In Family Lythraceae Queen’s Myrtle is native to India.
They are small to medium trees often up to around 15 m high.
The trunk may have small buttresses and the bark flakes off.
The foliage in the crown is dense.
Leaves are opposite to sub-opposite and in 2 ranks (distichous).
They are oval to elliptic, up to 15 cm long and have a pointed tip.
The veins are depressed on the upper surface and prominent underneath.
There are no hairs and no (or minute) stipules.
The leaves turn red before they fall.
The branched, terminal inflorescences, up to 40 cm long, are erect.
They hold a number of flowers that are up to 6 or 7 cm across.
Each flower is on a short stalk with small bracteoles.
The bases of the 6 sepals are fused into a bell-shaped hypanthium with 6 (9) pointed lobes.
The petals insert onto the rim between the lobes and the stamens near the base.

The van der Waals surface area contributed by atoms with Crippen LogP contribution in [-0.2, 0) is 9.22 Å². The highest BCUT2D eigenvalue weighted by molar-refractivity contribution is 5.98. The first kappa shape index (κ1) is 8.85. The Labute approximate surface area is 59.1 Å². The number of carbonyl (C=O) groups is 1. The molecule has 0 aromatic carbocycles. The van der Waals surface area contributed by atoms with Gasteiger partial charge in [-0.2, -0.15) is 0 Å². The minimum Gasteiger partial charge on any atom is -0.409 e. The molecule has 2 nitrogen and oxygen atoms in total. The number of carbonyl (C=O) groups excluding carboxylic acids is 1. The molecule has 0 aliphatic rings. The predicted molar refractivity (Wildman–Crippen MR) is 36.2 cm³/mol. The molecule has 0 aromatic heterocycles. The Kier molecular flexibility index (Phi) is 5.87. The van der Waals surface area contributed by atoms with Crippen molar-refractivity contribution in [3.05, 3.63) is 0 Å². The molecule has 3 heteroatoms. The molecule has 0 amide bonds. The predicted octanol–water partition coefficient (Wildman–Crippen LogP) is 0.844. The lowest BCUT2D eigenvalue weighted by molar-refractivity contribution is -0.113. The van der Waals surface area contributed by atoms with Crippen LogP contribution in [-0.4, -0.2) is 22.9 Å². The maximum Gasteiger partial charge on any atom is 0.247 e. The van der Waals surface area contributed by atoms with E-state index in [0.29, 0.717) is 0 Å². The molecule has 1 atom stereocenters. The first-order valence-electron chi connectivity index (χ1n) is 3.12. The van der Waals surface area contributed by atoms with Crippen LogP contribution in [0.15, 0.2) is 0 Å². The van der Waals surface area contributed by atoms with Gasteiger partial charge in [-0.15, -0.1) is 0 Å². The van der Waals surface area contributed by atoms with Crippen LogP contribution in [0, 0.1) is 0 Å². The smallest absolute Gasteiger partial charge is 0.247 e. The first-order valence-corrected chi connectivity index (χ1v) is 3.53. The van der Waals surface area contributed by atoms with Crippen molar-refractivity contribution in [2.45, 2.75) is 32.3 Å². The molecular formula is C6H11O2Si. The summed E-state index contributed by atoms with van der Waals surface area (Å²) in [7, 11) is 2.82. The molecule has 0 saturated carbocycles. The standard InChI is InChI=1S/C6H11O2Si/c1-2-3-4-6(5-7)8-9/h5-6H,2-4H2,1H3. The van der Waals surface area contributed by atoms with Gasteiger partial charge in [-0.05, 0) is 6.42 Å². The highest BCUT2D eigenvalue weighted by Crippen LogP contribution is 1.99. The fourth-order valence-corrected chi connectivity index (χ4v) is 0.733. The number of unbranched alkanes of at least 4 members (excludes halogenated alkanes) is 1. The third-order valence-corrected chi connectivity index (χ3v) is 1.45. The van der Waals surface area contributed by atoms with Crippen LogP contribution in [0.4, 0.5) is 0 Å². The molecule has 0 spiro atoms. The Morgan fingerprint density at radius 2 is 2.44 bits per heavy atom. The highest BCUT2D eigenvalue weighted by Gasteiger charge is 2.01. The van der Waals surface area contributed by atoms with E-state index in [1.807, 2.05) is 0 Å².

The outer surface of the hypanthium is green to red and has 12 prominent, vertical ribs.
The outer surface of the lobes is red and the inner surface is pale and smooth.
There are normally 6 petals with clawed bases and wrinkled lobes.
They can be pink to purple and may fade as they age.
There are numerous stamens in a few whorls.
The superior ovary typically has 6 locules each with numerous ovules.
The style has a small, capitate stigma with papillae on the tip.
The fruit are almost spherical, loculicidal capsules up to 2.5 cm long.
The calyx lobes remain on the base.
Each capsule has 6 chambers (4 to 8) containing a few shiny brown seeds.
The seeds are around 14 mm long including the apical wing.